the process of trading involves a lot of measuring.

in a trading system, you've made a bunch of assumptions and decisions, added a lot of moving parts.

and you need to isolate and track all those individual bits as best you can.

you've made forecasts about future returns

do those still hold up? is the nature of them changing? is information decaying at the same rate? Are you seeing different behaviour in different places? how confident are you in that?

you've combined those forecasts in some way

there are several ways you could have chosen to do that. are you happy the choices and assumptions you made (about persistence/momentum/whatever) are still valid?

you modelled the risk and co-riskiness of positions somehow

maybe you did this in a simple way or a complicated way but, ultimately. it's a forecast of the future informed by past data. you need to measure how effective you are and how stable your estimates are.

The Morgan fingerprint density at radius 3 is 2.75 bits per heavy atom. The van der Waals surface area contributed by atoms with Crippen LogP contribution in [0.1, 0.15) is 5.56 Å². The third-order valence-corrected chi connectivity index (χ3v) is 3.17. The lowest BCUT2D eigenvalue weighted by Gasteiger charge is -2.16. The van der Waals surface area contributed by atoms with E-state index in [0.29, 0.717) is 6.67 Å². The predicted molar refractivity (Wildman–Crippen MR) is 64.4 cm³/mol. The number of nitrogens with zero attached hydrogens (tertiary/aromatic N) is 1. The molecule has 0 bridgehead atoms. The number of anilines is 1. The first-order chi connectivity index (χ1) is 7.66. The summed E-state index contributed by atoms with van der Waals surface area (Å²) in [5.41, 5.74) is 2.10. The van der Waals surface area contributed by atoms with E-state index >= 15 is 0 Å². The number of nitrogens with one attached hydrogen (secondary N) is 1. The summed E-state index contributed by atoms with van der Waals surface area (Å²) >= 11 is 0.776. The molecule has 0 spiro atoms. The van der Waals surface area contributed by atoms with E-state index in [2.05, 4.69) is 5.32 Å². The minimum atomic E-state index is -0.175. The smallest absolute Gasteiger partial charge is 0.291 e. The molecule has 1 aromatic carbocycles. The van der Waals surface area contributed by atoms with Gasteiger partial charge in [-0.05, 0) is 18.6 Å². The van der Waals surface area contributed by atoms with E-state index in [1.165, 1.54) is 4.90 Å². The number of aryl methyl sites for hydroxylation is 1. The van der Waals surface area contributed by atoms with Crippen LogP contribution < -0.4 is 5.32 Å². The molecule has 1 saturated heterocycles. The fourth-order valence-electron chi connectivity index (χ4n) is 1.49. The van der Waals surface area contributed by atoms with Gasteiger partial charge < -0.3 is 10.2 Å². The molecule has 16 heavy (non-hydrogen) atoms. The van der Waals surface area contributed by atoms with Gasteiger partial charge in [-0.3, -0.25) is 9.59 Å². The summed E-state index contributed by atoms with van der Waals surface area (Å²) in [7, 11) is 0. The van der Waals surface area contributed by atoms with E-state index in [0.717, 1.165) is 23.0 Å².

you modelled your trading costs

there are elements of this that are very simple (bro & other fees) and elements of this that are complicated to model (market impact, opportunity cost, adverse selection). you need to track your execution performance against those assumptions.

you modelled all the constraints you're under

what you would like to do and what others will let you do are different things. you should also impose some sensible position and risks limits upon yourself even if this weren't true.

then you created a system to navigate the trade-offs inherent in the above

these trade-offs add a whole bunch of nuance and complexity to the things above:

a lot of work

anyway... my point is that a trading system is like any other system you would like to perform well under uncertainty.

it needs to be measured and tracked and assessed against simple baselines at a variety of levels.

it needs to be iteratively adapted in careful ways.

things quickly get out of hand so i'd recommend you keep things as simple as they can be.